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. Last Updated: 07/27/2016

Chernomyrdin Fails to Wow Davos Forum

The World Economic Forum, which ended in Davos last week, was the second premiere for Prime Minister Viktor Chernomyrdin. Exactly one year ago Boris Fyodorov, who had just been appointed finance minister, convinced Chernomyrdin to go to the Davos forum. Fyodorov understood perfectly well the reaction that the change in prime ministers in December 1992, had provoked in Western politicians.


Chernomyrdin, having taken Yegor Gaidar's place as head of the Russian government, had been greeted with justified caution. He had to try in the shortest possible time to convince the greatest possible number of people that reforms would continue even after Gaidar had left.


This year the situation was almost a mirror image of last year's. Gaidar had once again just left the government, and Chernomyrdin was faced with the same task: to convince the world that the changes in the makeup of the government would not cause changes in economic policy.


But this time it took much stronger arguments. It was not just Gaidar this time -- Boris Fyodorov, who had demonstrated over his year in the cabinet his firm and consistent commitment to monetarist policies, had also left the government. Both had left because of the internal workings of the government. Both had announced this publicly: They could not agree with the government's course.


At the press conference with which Chernomyrdin launched his public presence at the forum, reporters naturally asked why he was supporting Central Bank chairman Viktor Gerashchenko. This question seemed to irritate the prime minister so much that he, like a typical Soviet boss, used the familiar "ty" form of address to the American who asked the question.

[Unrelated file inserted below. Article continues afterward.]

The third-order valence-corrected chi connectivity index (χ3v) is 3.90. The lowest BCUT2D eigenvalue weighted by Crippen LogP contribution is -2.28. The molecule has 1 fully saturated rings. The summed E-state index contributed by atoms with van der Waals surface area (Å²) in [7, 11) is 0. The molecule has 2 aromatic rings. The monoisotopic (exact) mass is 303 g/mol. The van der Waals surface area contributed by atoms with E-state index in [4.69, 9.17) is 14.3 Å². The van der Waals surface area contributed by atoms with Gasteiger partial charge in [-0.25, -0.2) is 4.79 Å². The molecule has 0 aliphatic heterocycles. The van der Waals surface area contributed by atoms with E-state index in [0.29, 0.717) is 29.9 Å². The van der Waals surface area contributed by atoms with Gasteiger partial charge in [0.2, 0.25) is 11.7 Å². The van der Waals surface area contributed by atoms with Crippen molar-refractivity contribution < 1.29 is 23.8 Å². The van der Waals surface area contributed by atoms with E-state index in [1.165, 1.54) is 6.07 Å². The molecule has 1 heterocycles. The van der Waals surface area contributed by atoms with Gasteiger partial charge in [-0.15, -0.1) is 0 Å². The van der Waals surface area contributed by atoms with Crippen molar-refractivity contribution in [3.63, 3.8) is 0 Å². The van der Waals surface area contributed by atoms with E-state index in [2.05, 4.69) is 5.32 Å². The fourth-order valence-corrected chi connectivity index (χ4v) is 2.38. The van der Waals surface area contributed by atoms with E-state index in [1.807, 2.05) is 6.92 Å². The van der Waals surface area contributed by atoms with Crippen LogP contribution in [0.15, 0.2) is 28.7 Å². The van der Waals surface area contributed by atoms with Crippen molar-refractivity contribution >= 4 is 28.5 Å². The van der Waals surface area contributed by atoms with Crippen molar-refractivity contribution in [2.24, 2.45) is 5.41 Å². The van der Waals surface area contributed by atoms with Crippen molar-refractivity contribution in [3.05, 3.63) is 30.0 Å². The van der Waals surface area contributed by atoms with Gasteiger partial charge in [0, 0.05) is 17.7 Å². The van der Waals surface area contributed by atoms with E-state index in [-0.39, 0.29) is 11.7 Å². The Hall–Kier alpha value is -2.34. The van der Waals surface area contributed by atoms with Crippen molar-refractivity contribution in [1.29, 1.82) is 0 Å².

Another sore point for Chernomyrdin was his very strange statement that he planned to fight inflation with non-monetarist policies. When one well-known Russian politician, who met with Chernomyrdin in Davos, asked the prime minister to explain what he had meant by the statement, one of those present from Chernomyrdin's group answered: "That shall remain a secret."


Chernomyrdin's advisers and experts managed to convince him not to mention the "non-monetarist methods of fighting inflation" in his speeches. Moreover, in his speech at the plenary session he spoke so much about the necessity of fighting inflation that firm market advocates, who had prepared themselves for an attack, were taken aback.


If the prime minister had listened to another piece of advice given to him in Davos by one of his advisers to thank Gaidar and Fyodorov publicly for their work in the government, he would probably have won over his opponents. But Chernomyrdin lacked the generosity of spirit and views to say a few words about his former deputies.


In spite of Chernomyrdin's public promises not to allow hyperinflation, many Western experts and business people reacted with great skepticism to his statements. Remarks were overheard to the effect that the prime minister's speech was too reminiscent of old-style Soviet speeches to be taken seriously. Besides this, the majority of Western politicians and businessmen who are interested in Russia have turned out to be well enough informed about the program of support for Russian agriculture, costing 34 trillion rubles, to be able to evaluate the economic policies of the cabinet now that Gaidar and Fyodorov have left.